I was camping with my family two summers ago on the west side of Mount Rainier National Park. Our campsite was nestled among towering pine trees, lush ferns, and a babbling brook. It was secluded and quiet… Until 4:00 the next morning. It turns out that across the babbling brook was a private property on which chickens were kept. And from what I could deduce from the sounds, the place had been taken over by a rogue band of roosters who were celebrating their coup with a feeding-pan of bootlegged whiskey and a wild-eyed frenzy of unceasing crowing. The poor owner must have been bound and gagged, tied to a chair in the kitchen.
A rooster can really get your attention. Forget all that baloney about crowing at sunrise.
Just as [Peter] was speaking, the rooster crowed. The Lord turned and looked straight at Peter. Then Peter remembered the word the Lord had spoken to him: “Before the rooster crows today, you will disown me three times.” And he went outside and wept bitterly. (Luke 22:60-62)
The account of Peter’s denial of Jesus is told by all of the gospels, and in each, a rooster’s crow signals the fulfillment of Jesus’ prediction. The stress of Jesus’ suffering radiates out to his disciples, and reveals the fissures in Peter’s foundation. We love Peter because he is so real-to-life. He’s emotional, brave, and committed to Jesus. He’s also vulnerable, fearful, and faithless. He’s like us.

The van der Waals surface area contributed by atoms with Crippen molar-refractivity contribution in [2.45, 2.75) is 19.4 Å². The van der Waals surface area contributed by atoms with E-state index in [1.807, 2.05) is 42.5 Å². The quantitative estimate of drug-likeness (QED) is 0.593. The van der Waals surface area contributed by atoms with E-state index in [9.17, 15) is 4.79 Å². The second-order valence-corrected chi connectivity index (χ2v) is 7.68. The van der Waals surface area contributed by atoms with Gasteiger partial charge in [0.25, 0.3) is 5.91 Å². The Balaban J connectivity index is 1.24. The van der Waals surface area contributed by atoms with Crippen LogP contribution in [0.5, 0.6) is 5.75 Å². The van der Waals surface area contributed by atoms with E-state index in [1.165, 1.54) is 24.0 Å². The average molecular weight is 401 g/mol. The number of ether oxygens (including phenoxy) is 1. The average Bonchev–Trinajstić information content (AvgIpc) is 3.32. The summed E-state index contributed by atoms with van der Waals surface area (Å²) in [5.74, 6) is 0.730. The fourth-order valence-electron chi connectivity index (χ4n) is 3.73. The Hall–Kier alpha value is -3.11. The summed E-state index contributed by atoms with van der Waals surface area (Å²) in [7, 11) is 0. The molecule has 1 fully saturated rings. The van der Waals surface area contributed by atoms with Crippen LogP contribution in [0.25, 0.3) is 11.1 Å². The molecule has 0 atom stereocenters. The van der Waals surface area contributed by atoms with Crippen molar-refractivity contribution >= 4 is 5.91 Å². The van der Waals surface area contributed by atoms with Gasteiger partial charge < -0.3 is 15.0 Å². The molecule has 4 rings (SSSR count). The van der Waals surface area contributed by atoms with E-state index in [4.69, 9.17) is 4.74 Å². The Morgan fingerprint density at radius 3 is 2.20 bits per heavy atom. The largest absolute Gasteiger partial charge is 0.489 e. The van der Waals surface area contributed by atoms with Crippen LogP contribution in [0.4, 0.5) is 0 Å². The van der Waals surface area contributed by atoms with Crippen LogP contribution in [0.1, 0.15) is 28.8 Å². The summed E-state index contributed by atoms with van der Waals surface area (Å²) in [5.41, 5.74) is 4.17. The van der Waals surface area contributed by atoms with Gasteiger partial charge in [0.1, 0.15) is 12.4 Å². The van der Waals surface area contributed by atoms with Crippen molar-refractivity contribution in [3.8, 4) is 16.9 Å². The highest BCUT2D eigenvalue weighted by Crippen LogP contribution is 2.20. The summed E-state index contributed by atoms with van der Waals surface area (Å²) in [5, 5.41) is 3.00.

Ever wonder why this episode about Peter is inserted into a big body of material that is otherwise exclusively about Jesus?
There’s a museum in Ann Arbor, Michigan: the "Museum of Failed Products." It’s consumer capitalism’s graveyard, products withdrawn from sale after a few weeks or months because almost nobody wanted to buy them.
Pepsi AM Breakfast Cola
Fortune Snookies, a line of fortune cookies for dogs
Clairol's “A Touch of Yogurt” shampoo
If the museum has a central message, it's that failure isn't a rarity; it's the norm. The failure rate for new ventures is as high as 90%. But failure is a fact—not 90%, but 100%. We have failed in many ways. As much as we may deny or hide it, it’s simply true. Can we just be honest?
It’s also a fact that other people’s failures have impacted our lives in a big way. Even people we love very much. But the failure is still very real, and we can be honest about that without it consuming us.
But the fact of failure is not the same as the judgment of failure. In John 21 Jesus acknowledges Peter’s failure, and it stings. But then he rehabilitates him with his love. But Peter’s failure isn’t Peter’s identity…and it’s not your identity either.
There are churches all over Europe that, instead of a cross, have a rooster perched on top of the roof. It’s a reminder of Peter and his failure. But even more than that, it’s a reminder that Peter’s weakness – and ours – is forgiven and taken care of. After all, roosters crow all the time.
Easter is not for people who have it all together, it’s for people worshiping the One who holds it all together.
Bob Jacobs is Pastor of Westminster Church, Rapid City. If you're interested in more of Bob's writings, check out his personal blog at www.brittlecrazyglass.wordpress.com.